Best Defense

Is part of recovery from PTSD losing the war narrative and letting it all fragment?

Here is a note I sent recently to some friends.

Russland, Cholm, gefallene Rotarmisten

Here is a note I sent recently to some friends:

At lunch this week with Paul Edgar, I began to think that “losing the narrative” is part of moving beyond PTSD.

I was moved to this thought by a short essay that Paul Yingling ran in my blog, through the good offices of Paul Edgar. In it, he says that to his surprise, with the passage of time, the less he remembered the narrative, and the more he remembered shards. I wonder if this is indeed part of the process of getting healthy again. I’ve noticed that I have had the same experience with Iraq — remembering it less, and when I do, only in bits and pieces.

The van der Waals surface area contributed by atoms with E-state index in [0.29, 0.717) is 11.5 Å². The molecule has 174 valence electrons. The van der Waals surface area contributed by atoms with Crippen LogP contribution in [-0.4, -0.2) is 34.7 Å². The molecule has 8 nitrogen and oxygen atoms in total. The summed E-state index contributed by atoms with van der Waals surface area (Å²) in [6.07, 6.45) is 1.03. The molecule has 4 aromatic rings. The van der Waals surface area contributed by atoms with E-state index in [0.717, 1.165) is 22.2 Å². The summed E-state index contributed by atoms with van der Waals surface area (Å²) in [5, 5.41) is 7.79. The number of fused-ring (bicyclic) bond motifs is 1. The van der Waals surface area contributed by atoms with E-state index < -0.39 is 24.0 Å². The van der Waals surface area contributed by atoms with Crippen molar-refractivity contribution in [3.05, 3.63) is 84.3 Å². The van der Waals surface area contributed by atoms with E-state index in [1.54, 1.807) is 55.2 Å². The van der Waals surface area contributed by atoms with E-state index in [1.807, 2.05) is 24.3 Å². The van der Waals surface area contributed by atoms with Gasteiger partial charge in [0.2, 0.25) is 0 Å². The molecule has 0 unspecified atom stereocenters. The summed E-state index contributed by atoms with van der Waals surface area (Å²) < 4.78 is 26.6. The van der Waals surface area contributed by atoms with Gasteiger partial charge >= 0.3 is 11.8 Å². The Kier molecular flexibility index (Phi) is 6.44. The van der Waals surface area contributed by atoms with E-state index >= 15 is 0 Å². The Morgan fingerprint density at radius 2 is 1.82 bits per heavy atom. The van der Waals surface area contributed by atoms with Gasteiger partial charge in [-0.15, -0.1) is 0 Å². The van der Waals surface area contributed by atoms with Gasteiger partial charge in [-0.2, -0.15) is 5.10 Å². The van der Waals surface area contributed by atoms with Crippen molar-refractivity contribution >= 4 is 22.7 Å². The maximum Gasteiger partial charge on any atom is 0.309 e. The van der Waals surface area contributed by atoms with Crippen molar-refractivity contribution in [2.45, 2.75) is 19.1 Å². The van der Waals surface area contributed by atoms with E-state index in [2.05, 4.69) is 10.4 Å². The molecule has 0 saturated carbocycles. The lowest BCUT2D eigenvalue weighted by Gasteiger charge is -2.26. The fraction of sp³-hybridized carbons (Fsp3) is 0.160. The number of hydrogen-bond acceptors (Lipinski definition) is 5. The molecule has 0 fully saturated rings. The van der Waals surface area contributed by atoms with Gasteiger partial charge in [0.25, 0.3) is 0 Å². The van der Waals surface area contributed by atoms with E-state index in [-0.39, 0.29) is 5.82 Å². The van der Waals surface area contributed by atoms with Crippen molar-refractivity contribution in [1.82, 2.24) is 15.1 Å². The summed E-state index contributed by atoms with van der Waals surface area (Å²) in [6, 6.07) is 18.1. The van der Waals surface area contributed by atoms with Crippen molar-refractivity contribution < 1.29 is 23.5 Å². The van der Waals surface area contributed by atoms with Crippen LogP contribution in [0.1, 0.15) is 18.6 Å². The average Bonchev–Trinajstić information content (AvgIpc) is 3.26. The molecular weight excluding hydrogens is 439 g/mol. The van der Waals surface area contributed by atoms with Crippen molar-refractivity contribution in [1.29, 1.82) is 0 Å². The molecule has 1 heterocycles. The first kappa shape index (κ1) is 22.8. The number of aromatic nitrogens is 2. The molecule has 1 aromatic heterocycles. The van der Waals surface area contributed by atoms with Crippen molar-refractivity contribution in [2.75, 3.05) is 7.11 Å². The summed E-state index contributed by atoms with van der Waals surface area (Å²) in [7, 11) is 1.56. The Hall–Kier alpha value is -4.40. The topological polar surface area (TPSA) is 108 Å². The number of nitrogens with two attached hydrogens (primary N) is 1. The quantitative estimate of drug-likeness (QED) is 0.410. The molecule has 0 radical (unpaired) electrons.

As I said, your thoughts welcome. I am not necessarily looking for essays to publish here, more just help understanding this thought. Feel free to tell me I am wrong. I am just interested in the intersection of PTSD and narrative, two powerful but often misunderstood subjects.

Photo credit: Richard Muck/Deutsches Bundesarchiv/Wikimedia Commons

Thomas E. Ricks covered the U.S. military from 1991 to 2008 for the Wall Street Journal and then the Washington Post. He can be reached at Twitter: @tomricks1

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